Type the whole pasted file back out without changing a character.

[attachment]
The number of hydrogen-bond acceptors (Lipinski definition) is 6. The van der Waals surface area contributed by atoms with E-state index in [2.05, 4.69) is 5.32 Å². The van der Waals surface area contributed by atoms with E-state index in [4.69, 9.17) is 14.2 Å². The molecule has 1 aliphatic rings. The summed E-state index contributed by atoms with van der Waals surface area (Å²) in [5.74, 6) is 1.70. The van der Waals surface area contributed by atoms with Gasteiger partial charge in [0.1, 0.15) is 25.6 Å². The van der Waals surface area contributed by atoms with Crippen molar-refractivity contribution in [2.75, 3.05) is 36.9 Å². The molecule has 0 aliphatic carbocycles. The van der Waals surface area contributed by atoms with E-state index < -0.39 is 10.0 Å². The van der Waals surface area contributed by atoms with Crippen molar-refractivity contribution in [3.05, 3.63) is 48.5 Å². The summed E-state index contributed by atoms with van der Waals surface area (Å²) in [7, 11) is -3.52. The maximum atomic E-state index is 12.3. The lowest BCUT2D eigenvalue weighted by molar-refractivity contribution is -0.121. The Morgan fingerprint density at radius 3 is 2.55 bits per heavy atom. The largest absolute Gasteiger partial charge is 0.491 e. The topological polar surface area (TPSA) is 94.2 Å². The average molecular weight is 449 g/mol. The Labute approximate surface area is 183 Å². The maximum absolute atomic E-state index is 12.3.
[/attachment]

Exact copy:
The number of hydrogen-bond acceptors (Lipinski definition) is 6. The van der Waals surface area contributed by atoms with E-state index in [2.05, 4.69) is 5.32 Å². The van der Waals surface area contributed by atoms with E-state index in [4.69, 9.17) is 14.2 Å². The molecule has 1 aliphatic rings. The summed E-state index contributed by atoms with van der Waals surface area (Å²) in [5.74, 6) is 1.70. The van der Waals surface area contributed by atoms with Gasteiger partial charge in [0.1, 0.15) is 25.6 Å². The van der Waals surface area contributed by atoms with Crippen molar-refractivity contribution in [2.75, 3.05) is 36.9 Å². The molecule has 0 aliphatic carbocycles. The van der Waals surface area contributed by atoms with E-state index < -0.39 is 10.0 Å². The van der Waals surface area contributed by atoms with Crippen molar-refractivity contribution in [3.05, 3.63) is 48.5 Å². The summed E-state index contributed by atoms with van der Waals surface area (Å²) in [7, 11) is -3.52. The maximum atomic E-state index is 12.3. The lowest BCUT2D eigenvalue weighted by molar-refractivity contribution is -0.121. The Morgan fingerprint density at radius 3 is 2.55 bits per heavy atom. The largest absolute Gasteiger partial charge is 0.491 e. The topological polar surface area (TPSA) is 94.2 Å². The average molecular weight is 449 g/mol. The Labute approximate surface area is 183 Å². The maximum absolute atomic E-state index is 12.3.